Now, I realize that my statement is skewed by my having been a child during the period. Someone who was susceptible to things like blue hair dye, small T-shirts, large trousers, and a brief flirtation with thinking tongue rings were cool. But the resonance of the years can’t be denied in terms of what it meant for street style.


linda evangelista cindy crawford naomi campbell christy turlington

Linda Evangelista, Cindy Crawford, Naomi Campbell and Christy Turlington in the Gianni Versace fashion show, 1991.
Photo: Maria Valentino/ MCV Photo

Once upon a time, let’s call it the ’90s, a handful of women ruled the world. They were called supermodels and you couldn’t swivel your head without colliding into an image of one or more of these bodacious babes. The supermodel industrial complex was some kind of powerful—billboards, magazine covers, cosmetics and fragrance campaigns—it seemed like this tight-knit clique and their logo-like faces dominated every inch of American and International advertising real estate. They made millions.

While it’s undisputed that these girls were successful, there’s heated debate surrounding what constitutes a supermodel. Does Beverly Johnson? What about Janice Dickinson? Gia Carangi? Jean Shrimpton? For us, we’re talking about the “It” girls of the decade— Cindy Crawford, Linda Evangelista, Naomi Campbell, Christy Turlington, Tatjana Patitz and Helena Christensen. And even then the circle gets a bit elliptical, extending to include Claudia Schiffer, Nadja Auermann, Eva Herzigova, Veronica Webb, Stephanie Seymour, Yasmeen Ghauri, Carla Bruni, and Yasmin Le Bon—depending on the occasion. Whatever permutation of names you ascribe to, one thing’s certain, the supermodel era was a fascinating, outrageous and wholly unique time that’s never been replicated since.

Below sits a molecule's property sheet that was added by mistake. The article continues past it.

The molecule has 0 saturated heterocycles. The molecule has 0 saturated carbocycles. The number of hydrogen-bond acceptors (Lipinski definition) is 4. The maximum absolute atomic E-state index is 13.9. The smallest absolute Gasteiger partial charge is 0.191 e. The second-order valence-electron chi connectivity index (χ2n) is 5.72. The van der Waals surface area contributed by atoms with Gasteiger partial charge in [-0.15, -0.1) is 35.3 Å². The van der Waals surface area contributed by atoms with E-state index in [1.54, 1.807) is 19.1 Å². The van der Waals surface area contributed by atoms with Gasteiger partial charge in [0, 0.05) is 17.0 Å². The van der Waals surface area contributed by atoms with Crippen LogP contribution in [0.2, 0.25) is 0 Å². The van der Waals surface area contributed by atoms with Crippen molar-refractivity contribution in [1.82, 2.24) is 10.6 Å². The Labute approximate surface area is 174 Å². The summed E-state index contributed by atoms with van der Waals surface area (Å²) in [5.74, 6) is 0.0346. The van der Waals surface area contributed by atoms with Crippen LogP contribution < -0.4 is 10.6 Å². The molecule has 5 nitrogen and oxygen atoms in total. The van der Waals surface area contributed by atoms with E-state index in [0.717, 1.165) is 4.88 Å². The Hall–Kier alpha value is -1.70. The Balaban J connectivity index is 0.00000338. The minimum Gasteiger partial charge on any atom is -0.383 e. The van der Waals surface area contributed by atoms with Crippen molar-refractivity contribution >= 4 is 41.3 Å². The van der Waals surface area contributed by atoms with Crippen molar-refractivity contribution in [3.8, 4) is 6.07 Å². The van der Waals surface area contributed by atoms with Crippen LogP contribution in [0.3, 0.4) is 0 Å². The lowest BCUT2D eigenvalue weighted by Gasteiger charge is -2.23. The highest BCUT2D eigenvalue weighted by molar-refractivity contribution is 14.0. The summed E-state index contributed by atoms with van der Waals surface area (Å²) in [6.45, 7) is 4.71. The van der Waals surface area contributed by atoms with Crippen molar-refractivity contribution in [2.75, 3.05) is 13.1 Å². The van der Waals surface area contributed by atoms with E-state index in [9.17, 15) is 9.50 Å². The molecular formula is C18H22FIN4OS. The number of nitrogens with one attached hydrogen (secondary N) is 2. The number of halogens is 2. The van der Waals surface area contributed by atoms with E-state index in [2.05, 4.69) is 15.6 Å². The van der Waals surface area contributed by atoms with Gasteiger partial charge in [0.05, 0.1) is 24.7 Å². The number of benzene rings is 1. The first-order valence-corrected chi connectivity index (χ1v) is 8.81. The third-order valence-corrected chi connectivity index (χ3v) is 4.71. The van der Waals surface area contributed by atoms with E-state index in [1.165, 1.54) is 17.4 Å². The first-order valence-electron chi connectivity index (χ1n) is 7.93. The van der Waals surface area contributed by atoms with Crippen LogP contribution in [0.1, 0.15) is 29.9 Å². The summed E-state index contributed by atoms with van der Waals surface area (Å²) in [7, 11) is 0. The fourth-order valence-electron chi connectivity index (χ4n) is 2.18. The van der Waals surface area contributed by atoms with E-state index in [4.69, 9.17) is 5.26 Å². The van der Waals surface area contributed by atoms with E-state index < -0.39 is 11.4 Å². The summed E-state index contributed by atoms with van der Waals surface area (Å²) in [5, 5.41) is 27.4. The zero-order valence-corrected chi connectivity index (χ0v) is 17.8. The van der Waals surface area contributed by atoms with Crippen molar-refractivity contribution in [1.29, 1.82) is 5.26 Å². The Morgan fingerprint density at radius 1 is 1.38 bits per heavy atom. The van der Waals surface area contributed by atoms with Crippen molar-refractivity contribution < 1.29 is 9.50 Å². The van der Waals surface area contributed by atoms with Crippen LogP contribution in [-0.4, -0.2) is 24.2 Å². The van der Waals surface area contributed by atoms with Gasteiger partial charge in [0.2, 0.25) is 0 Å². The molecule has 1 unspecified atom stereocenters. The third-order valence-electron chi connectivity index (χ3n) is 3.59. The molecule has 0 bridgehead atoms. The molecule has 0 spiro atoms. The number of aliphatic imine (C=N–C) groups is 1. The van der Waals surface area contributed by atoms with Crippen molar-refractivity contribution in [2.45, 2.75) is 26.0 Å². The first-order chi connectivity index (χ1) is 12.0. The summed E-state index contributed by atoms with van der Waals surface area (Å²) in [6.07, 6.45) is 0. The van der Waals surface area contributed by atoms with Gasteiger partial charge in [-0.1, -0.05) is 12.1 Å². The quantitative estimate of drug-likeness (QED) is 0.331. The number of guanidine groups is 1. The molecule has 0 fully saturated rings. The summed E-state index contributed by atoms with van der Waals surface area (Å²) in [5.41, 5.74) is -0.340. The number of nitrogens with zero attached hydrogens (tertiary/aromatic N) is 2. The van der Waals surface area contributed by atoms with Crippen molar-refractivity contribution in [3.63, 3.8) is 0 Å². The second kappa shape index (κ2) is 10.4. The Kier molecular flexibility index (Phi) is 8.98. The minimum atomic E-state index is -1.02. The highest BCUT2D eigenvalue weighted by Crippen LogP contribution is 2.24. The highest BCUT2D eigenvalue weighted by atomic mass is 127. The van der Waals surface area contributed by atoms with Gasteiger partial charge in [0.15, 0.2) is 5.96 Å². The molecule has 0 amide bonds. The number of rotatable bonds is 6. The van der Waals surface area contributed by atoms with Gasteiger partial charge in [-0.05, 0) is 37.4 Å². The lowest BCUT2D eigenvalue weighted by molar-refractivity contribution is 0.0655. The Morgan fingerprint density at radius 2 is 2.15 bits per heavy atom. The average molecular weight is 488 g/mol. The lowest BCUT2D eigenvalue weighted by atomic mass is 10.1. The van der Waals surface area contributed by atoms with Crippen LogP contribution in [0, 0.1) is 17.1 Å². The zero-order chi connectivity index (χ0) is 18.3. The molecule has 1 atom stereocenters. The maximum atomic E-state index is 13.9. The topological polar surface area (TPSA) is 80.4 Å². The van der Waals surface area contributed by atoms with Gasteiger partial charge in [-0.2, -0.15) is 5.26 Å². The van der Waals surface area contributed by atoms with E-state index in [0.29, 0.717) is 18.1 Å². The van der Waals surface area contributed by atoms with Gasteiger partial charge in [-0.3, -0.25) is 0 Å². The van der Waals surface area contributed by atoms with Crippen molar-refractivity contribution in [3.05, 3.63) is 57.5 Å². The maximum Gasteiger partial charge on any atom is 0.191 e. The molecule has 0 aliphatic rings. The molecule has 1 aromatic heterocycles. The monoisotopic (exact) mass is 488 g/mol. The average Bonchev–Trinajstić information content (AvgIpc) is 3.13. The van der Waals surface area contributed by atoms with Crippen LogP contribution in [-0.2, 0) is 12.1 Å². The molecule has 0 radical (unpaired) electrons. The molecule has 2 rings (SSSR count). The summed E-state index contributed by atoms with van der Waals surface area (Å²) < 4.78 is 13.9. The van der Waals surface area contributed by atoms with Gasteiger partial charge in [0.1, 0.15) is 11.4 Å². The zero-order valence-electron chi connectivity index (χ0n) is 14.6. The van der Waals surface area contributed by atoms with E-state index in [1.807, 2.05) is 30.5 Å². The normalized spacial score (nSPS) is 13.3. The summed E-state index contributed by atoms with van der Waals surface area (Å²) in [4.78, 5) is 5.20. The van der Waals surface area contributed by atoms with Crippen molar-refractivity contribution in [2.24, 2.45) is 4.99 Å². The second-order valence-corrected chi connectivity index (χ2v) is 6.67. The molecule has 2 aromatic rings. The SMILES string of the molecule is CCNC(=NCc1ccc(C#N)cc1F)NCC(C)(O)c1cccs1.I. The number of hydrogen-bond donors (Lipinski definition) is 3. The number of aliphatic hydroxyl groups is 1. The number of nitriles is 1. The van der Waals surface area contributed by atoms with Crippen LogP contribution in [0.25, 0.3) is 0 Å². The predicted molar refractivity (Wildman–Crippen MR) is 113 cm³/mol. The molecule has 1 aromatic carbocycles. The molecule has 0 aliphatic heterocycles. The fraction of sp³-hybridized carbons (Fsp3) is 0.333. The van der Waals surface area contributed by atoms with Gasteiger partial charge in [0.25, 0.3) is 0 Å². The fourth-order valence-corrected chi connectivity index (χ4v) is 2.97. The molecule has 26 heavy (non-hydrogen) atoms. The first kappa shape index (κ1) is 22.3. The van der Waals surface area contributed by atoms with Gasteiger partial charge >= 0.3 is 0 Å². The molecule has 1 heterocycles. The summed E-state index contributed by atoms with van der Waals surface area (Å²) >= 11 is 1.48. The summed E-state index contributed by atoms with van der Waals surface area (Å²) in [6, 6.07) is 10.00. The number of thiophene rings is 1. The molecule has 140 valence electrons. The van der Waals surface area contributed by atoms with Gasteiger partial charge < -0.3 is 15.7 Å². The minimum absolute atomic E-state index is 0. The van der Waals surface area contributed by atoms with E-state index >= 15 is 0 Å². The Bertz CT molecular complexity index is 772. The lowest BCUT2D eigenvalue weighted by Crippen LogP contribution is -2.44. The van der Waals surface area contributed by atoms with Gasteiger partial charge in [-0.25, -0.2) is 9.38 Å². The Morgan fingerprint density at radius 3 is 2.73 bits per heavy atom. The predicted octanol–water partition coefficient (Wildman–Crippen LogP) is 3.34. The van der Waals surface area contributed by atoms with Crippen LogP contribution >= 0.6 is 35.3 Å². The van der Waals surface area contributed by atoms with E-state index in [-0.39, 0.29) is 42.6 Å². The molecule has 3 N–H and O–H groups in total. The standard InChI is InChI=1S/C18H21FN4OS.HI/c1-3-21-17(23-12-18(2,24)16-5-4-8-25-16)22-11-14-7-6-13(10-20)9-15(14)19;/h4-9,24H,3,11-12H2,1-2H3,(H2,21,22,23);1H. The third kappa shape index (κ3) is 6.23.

Honestly, I can’t remember a time when Cindy, Naomi, Linda, Christy, Claudia and Helena weren’t famous. Just as some of you are too young to remember just how big deal these girls were. But if you look at the very first House of Style that aired in the summer of 1989, you’ll notice two things. One, Cindy Crawford was beautiful. Two, Cindy Crawford was breathtakingly young. To wit: Cindy Crawford was not yet Cindy Crawford.


Model and 'House Of Style' host Cindy Crawford.
Photo: MTV

I can’t believe this is finally happening! House of Style is back! If your face is frozen in an enthusiastic smile but it's otherwise *crickets* in your head because you have ZERO frame of reference, House of Style was a show on MTV that chronicled the fashion industry from 1989 to 2002 in 72 episodes. And holy crap if it didn’t just about break my brain to get to this incredible moment.

Thing is, when you work at MTV Style, the number one question you get is: "What's up with House of Style?" The show was frickin' legendary. I could watch it on a loop and it was actually what first enticed me to take a job here. All I wanted to talk about with my boss over multiple bottles of wine and exhaustive notes was how to bring it back. So yeah, we're bringing it back.

We're developing a new version of the show because we strongly believe that a show like ours can thrive in the current media climate but there was no way we would dream of developing something without understanding what made the original series so remarkable. We dove deep—really, really deep—into the archive so that we could learn. And also, to see what we could unearth to share with you since even the most ardent fans could use the reminder.